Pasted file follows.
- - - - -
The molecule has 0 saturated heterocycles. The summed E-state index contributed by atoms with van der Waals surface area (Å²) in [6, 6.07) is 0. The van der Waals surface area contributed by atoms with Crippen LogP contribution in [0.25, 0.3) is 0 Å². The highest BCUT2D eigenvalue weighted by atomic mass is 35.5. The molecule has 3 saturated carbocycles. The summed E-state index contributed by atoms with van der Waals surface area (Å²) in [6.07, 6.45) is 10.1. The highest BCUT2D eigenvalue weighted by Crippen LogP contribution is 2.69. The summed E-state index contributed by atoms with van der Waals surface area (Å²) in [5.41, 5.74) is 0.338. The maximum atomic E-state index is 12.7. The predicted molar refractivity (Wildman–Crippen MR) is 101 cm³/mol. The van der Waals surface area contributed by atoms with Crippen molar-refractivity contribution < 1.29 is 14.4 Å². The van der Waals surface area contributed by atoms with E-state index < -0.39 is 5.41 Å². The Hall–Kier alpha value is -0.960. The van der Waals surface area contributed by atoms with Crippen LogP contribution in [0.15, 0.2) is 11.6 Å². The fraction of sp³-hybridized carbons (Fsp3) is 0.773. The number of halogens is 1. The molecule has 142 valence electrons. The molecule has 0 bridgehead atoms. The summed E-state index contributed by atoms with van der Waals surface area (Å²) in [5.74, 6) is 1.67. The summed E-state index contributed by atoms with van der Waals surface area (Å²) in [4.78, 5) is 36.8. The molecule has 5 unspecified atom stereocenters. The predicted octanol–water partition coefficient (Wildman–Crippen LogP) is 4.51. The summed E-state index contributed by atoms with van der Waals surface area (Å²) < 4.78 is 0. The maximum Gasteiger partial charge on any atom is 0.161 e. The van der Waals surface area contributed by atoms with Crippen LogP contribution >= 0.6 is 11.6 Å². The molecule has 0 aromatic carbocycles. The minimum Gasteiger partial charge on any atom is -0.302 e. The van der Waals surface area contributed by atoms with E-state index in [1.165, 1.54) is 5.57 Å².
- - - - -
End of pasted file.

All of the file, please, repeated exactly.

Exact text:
The molecule has 0 saturated heterocycles. The summed E-state index contributed by atoms with van der Waals surface area (Å²) in [6, 6.07) is 0. The van der Waals surface area contributed by atoms with Crippen LogP contribution in [0.25, 0.3) is 0 Å². The highest BCUT2D eigenvalue weighted by atomic mass is 35.5. The molecule has 3 saturated carbocycles. The summed E-state index contributed by atoms with van der Waals surface area (Å²) in [6.07, 6.45) is 10.1. The highest BCUT2D eigenvalue weighted by Crippen LogP contribution is 2.69. The summed E-state index contributed by atoms with van der Waals surface area (Å²) in [5.41, 5.74) is 0.338. The maximum atomic E-state index is 12.7. The predicted molar refractivity (Wildman–Crippen MR) is 101 cm³/mol. The van der Waals surface area contributed by atoms with Crippen molar-refractivity contribution < 1.29 is 14.4 Å². The van der Waals surface area contributed by atoms with E-state index < -0.39 is 5.41 Å². The Hall–Kier alpha value is -0.960. The van der Waals surface area contributed by atoms with Crippen LogP contribution in [0.15, 0.2) is 11.6 Å². The fraction of sp³-hybridized carbons (Fsp3) is 0.773. The number of halogens is 1. The molecule has 142 valence electrons. The molecule has 0 bridgehead atoms. The summed E-state index contributed by atoms with van der Waals surface area (Å²) in [5.74, 6) is 1.67. The summed E-state index contributed by atoms with van der Waals surface area (Å²) in [4.78, 5) is 36.8. The molecule has 5 unspecified atom stereocenters. The predicted octanol–water partition coefficient (Wildman–Crippen LogP) is 4.51. The summed E-state index contributed by atoms with van der Waals surface area (Å²) < 4.78 is 0. The maximum Gasteiger partial charge on any atom is 0.161 e. The van der Waals surface area contributed by atoms with Crippen LogP contribution >= 0.6 is 11.6 Å². The molecule has 0 aromatic carbocycles. The minimum Gasteiger partial charge on any atom is -0.302 e. The van der Waals surface area contributed by atoms with E-state index in [1.165, 1.54) is 5.57 Å².